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Rights group warns of politicians inciting ethnic violence ahead of DR Congo elections


Police clash with opposition supporters as they try to disperse a rally by supporters of Democratic Republic of Congo's 'Union for Democracy and Social Progress' (UDPS) party in Kinshasa on October 6, 2011. Protesters and police were injured and at least eight protesters were arrested after police dispersed protestors who had gathered for a demonstration march demanding more transparency in the November 28 election preparation process.


Dubourthoumieu Gwenn

JOHANNESBURG, South Africa — Politicians and their supporters are inciting ethnic violence and using hate speech in the lead up to elections next month in the Democratic Republic of the Congo, the group Human Rights Watch has warned.

In one case documented by Human Rights Watch, an ally of President Joseph Kabila said that people from a neighboring province, home to a prominent opposition candidate, were "mosquitos."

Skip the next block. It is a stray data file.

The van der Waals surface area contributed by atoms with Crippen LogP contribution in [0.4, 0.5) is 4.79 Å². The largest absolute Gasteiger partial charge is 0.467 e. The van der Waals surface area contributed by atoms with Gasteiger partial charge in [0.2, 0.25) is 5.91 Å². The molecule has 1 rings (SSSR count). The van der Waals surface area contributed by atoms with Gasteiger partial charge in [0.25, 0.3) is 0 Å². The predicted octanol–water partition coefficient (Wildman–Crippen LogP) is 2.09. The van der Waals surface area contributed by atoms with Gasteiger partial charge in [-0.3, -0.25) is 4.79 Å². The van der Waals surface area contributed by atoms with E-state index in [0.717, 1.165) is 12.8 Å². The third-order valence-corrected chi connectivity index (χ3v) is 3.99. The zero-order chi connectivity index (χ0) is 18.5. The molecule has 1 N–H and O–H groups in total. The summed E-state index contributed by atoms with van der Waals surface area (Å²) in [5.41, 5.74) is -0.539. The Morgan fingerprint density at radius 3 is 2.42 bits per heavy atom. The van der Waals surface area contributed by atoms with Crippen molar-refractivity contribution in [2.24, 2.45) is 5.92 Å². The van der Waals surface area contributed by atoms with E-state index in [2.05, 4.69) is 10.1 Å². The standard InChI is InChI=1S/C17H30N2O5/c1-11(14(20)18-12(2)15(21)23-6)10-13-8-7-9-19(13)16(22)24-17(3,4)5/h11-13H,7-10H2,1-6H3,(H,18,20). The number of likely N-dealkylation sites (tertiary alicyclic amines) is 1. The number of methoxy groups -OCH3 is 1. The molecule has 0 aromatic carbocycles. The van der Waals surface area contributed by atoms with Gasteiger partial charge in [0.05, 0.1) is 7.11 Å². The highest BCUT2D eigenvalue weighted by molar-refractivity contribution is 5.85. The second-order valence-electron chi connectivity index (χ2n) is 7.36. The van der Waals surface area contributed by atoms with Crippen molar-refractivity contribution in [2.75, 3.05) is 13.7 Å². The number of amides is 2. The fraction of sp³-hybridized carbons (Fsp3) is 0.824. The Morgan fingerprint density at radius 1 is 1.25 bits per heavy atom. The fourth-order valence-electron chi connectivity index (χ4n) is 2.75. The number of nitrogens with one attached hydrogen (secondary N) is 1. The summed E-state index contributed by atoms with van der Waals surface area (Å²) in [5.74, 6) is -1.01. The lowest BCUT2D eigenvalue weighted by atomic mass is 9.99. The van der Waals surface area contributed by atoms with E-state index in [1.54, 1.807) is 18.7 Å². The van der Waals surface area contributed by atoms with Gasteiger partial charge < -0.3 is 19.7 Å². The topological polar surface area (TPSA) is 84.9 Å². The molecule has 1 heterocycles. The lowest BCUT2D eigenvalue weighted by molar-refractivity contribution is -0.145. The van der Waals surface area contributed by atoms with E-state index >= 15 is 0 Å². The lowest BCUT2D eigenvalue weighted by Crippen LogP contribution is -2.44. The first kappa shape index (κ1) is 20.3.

“There are too many mosquitos in the living room. Now is the time to apply insecticide," president of the Katanga provincial assembly Gabriel Kyungu said in a speech, witnesses told researchers.

Human Rights Watch says that since March it has documented "dozens" of incidents of elections-related ethnic hate speech and incitements to violence.

The official election campaign began Friday for scheduled presidential and parliamentary elections on November 28, in what is only the second democratic elections since independence in 1960.

"The verbal and physical assaults, primarily against opposition candidates and their supporters, have created a climate of fear in some areas and raised concerns about the credibility of the elections," Human Rights Watch said in a statement Friday.

President Kabila is running for a second term against 10 other presidential candidates. A whopping 19,000 candidates are competing for 500 seats in parliament.

“Candidates who incite violence could provoke a bloody election campaign, and judicial authorities need to step in to stop it,” said Anneke Van Woudenberg, senior Africa researcher at Human Rights Watch. “Anyone aspiring to government office should also recognize the grave dangers of using hate speech.”

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